Leonidas Guibas, (BS ‘71, MS ‘71) Paul Pigott Professor of Computer Science at Stanford University, will discuss issues on Machine Learning.
$22 for talk and buffet lunch.
$5 for talk only. Please state “talk only” after your name when you register. You could order separately from Baylands Café.
Registration deadline: 4pm on the Monday preceding the talk. If you miss the deadline, please pay $5 at the door and you could order food from Baylands Café.
"Extracting Intelligence from Visual Data" by Leonidas Guibas (BS '71, MS '71)
For machines and autonomous agents to understand and operate in the world around us, they need to process large amounts of visual and geometric data, such as 2D images / videos, or 3D scans / models. This talk will examine the interplay of two types of computational networks that can facilitate semantic understanding and enable transfer of information and knowledge over such data.
For the first type, we have deep neural networks, which we think of as vertical networks, as they transfer information across different levels of abstraction over the same data set, from low-level features to higher-level semantic abstractions. Such networks today define the state of the art in tasks such as image classification, mapping signals (a user photo) to semantic descriptions ("contains a dog"). For the second type, which we think of as horizontal networks, they transport information between the same levels of abstraction, but over different yet related data sets, exploiting various notions of similarity. For example, articulation functionality can be transferred from a pair of scissors to a pair of pliers, because of their structural resemblance. Such horizontal networks can be built using functional maps, which are linear operators transferring knowledge-encoding functions between connected data sets.
I will briefly discuss some of the issues involved on the construction of both types of networks, especially regarding 3D data that are normally represented in irregular formats such as point clouds or meshes, as opposed to the regular image grids that facilitate the common convolutional neural networks in the 2D image world.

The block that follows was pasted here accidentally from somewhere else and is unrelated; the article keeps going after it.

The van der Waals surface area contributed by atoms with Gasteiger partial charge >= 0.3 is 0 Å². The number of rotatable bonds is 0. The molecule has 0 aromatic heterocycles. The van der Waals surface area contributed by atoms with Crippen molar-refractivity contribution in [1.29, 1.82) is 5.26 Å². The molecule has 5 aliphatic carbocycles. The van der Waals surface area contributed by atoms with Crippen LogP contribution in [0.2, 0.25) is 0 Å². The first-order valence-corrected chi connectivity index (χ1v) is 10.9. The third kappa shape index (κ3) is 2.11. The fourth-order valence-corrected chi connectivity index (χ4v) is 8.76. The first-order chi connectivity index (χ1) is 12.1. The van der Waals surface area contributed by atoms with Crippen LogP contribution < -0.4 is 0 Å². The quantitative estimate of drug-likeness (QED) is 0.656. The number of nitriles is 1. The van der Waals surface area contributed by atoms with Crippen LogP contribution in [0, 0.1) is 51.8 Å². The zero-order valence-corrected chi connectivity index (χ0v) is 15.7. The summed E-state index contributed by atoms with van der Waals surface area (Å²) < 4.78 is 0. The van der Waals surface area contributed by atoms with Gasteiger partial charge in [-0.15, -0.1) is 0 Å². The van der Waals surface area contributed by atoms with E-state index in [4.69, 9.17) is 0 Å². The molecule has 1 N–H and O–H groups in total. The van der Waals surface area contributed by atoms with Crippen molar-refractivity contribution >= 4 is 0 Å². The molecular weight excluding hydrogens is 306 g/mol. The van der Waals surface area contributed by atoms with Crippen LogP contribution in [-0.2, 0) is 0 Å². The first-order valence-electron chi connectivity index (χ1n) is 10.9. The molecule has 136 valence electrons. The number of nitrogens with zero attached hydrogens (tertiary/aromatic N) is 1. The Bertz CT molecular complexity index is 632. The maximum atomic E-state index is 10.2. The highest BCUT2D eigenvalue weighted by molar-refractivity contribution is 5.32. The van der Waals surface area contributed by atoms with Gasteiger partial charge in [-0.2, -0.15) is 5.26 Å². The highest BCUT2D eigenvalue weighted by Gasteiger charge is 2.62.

Both types of networks encode data in certain latent representations that are not well understood. Though normally obtained independently, these encodings have in fact many important inter-relations. In the end we want both vertical and horizontal networks to "play well" with each other, giving rise to commutative map diagrams that enforce structure-preserving abstractions, making these encodings consistent with each other. The result is a greatly reduced supervision burden on these networks without the danger of over-fitting.
I will demonstrate these machine learning ideas in the context of image and shape classification and segmentation, 3D reconstruction from 2D data (e.g., creating a 3D model of an object from just one image of the object), and other visual tasks.
About our Speaker
Leo (Caltech B.S. & M.S.) obtained his Ph.D. from Stanford University under the supervision of Donald Knuth. His main subsequent employers were Xerox PARC, DEC/SRC, MIT, and Stanford. He is currently the Paul Pigott Professor of Computer Science (and by courtesy, Electrical Engineering) at Stanford University and heads the Geometric Computation group in the Computer Science Department of Stanford University.
Leo is a member and past acting director of the Artificial Intelligence Laboratory and a member of the Computer Graphics Laboratory, the Institute for Computational and Mathematical Engineering (iCME) and the Bio-X program. He has been elected to the US National Academy of Engineering and the American Academy of Arts and Sciences, and is an ACM Fellow, an IEEE Fellow and winner of the ACM Allen Newell award and the ICCV Helmholtz prize.